Miriam Morales – Pidge is the New Black
Updated: Mar 18, 2020
Pidge is the New Black
By Jay S. Jacobs
Imagine this. You’re a huge fan of a TV show. You binge it as soon as it hits Netflix. Then, suddenly, you’re offered a role on the series. How cool would that be?
Ask Miriam Morales, who was an Orange is the New Black viewer long before she was a character. She was brought onboard in the fourth season to play Ramona “Pidge” Contreras, one of the new Dominican inmates in Litchfield Penitentiary. Her character role has been expanded in the new fifth season of OITNB, sticking Pidge into more exciting and dangerous storylines around the season’s hostage storyline.
In the meantime, Morales has gotten a role on another streaming series, the Bryan Cranston-helmed Amazon series Sneaky Pete with Giovanni Ribisi, Marin Ireland and Margo Martindale.
We hooked up with Morales a few weeks after season five of Orange is the New Black dropped, to catch up with her on life as an actress and life behind bars.
You joined Orange Is the New Black in the fourth season. How familiar were you with the show before you joined up?
Very familiar. I was a fan. A fan, completely obsessed with it! It was the show that I wanted to be on, the show that I envisioned myself on. Every time a new season came out I would start binge-watching. I would immediately text my manager and remind her that I needed to be on the show, that I was going to be on the show, and to get me in the room. (laughs) So yeah, I was very familiar with it.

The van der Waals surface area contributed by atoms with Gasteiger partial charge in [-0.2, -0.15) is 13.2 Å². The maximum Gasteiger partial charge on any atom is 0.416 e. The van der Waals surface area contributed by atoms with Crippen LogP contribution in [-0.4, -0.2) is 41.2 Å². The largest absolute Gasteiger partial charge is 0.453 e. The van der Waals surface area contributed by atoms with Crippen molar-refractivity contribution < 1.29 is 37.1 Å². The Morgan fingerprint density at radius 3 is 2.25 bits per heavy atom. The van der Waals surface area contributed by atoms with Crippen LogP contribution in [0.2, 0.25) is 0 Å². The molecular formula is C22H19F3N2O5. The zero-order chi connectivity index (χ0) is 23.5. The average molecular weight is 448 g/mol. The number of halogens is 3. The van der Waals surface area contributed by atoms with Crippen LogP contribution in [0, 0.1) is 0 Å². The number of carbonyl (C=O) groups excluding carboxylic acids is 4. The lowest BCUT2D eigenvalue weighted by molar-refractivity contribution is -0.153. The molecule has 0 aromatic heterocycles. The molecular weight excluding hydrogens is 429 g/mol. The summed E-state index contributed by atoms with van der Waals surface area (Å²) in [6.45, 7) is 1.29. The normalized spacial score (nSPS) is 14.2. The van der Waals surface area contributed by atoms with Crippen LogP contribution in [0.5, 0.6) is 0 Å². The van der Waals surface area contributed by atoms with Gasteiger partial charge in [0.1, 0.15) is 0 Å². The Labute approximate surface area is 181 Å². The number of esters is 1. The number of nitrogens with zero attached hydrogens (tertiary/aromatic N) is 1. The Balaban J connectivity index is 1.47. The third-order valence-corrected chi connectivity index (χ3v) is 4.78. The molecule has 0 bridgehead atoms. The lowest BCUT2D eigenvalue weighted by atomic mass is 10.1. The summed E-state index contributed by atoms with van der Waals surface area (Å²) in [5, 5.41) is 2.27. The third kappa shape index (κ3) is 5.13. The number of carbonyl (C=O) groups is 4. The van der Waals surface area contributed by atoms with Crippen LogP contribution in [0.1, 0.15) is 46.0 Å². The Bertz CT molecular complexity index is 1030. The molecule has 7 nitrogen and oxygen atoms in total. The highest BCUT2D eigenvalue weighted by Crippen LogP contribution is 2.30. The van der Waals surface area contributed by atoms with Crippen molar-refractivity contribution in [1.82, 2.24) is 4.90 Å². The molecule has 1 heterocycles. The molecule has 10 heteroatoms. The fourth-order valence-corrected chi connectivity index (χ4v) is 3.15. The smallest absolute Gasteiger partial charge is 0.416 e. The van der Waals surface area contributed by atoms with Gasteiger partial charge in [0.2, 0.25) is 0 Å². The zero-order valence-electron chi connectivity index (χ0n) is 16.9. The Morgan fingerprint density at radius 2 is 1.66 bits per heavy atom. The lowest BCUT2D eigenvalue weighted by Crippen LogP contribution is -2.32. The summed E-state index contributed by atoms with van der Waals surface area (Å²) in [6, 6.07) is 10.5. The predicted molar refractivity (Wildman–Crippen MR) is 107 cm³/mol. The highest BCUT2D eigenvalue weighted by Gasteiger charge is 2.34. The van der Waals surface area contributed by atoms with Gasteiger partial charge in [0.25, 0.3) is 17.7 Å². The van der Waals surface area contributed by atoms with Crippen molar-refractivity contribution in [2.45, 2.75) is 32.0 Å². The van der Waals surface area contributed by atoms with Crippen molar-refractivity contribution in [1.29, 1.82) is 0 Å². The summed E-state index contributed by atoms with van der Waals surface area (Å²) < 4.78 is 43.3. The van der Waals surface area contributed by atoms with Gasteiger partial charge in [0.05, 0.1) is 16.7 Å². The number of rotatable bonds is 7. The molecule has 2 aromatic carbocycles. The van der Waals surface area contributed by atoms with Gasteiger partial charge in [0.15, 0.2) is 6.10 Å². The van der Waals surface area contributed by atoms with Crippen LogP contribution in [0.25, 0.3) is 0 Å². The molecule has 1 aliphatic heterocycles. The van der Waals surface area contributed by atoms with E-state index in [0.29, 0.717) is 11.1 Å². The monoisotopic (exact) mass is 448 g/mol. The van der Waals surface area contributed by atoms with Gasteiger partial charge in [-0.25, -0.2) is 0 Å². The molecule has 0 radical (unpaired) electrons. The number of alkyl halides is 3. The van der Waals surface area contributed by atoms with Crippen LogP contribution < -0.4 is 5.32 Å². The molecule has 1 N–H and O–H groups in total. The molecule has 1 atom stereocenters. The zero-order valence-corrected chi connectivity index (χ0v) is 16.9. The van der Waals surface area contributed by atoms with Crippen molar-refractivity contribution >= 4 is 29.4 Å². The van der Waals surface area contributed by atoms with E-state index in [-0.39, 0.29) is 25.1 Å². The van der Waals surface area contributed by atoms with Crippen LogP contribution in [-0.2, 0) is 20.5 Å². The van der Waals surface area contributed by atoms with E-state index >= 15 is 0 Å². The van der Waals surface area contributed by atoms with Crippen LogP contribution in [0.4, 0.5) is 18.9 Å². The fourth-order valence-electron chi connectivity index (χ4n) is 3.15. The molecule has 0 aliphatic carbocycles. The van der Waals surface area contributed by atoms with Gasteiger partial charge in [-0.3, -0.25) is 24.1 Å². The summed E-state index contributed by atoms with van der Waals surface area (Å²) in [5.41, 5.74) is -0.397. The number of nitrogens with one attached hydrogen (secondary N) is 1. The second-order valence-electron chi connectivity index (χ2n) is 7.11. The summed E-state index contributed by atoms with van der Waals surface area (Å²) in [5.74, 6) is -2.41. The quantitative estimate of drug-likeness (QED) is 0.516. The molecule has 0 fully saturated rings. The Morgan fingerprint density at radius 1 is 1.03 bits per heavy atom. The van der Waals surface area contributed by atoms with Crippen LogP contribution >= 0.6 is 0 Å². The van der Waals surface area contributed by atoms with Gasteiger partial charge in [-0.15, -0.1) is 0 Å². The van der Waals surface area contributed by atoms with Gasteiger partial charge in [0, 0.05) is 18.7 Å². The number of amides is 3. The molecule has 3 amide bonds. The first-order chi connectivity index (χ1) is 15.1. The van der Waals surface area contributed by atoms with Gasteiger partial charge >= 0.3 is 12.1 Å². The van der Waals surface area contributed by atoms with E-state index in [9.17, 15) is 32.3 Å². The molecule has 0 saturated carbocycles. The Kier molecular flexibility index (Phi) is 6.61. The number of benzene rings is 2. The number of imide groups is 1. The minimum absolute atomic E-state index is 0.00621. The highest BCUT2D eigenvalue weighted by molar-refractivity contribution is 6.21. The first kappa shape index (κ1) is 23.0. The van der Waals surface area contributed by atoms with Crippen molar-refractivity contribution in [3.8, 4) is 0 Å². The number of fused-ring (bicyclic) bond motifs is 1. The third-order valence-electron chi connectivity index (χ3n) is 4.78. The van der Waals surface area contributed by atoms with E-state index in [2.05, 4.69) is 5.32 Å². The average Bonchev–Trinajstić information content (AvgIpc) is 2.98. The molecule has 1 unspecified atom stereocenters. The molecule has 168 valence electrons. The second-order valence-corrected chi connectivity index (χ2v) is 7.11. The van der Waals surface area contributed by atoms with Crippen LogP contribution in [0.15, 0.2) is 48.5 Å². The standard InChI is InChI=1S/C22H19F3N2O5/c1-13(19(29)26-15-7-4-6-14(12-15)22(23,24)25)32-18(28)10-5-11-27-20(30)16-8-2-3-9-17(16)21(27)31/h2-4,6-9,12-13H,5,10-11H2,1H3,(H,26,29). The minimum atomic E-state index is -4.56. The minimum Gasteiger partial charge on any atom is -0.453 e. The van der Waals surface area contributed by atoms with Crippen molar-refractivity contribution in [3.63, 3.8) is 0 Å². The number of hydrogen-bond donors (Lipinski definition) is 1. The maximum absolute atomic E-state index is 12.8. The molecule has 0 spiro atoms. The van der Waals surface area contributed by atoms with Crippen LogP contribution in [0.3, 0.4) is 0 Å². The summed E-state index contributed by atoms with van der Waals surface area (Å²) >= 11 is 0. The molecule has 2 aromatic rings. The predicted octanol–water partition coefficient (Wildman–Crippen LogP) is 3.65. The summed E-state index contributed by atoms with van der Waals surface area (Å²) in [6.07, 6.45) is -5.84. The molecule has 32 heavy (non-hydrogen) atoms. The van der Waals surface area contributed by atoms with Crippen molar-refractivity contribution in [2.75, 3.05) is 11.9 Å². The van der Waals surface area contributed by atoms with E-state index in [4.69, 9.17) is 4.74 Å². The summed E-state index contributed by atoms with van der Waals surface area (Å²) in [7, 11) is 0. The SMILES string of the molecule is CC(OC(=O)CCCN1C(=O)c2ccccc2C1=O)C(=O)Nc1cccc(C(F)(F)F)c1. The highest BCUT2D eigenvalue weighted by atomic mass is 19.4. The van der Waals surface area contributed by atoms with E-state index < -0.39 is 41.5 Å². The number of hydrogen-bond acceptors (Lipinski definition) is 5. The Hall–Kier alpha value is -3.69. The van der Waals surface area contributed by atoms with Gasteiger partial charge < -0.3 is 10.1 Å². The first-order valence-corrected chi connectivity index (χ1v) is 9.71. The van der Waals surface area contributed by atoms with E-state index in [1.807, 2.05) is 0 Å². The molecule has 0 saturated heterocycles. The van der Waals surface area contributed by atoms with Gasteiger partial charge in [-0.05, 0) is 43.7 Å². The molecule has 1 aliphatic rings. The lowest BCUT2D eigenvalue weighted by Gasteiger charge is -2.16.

Once you finally made it onto the set how surreal was it? What was it like to join in on an established cast? They had been going on for three seasons before you got there.
Extremely surreal, because like you said, they were already so established, and so popular by then. Very tight-knit. So, [I was] definitely excited, overwhelmed, nervous. I just wanted to go in and do a good job, and master a level of professionalism and talent and respect. It sounds really corny, but it was a dream come true.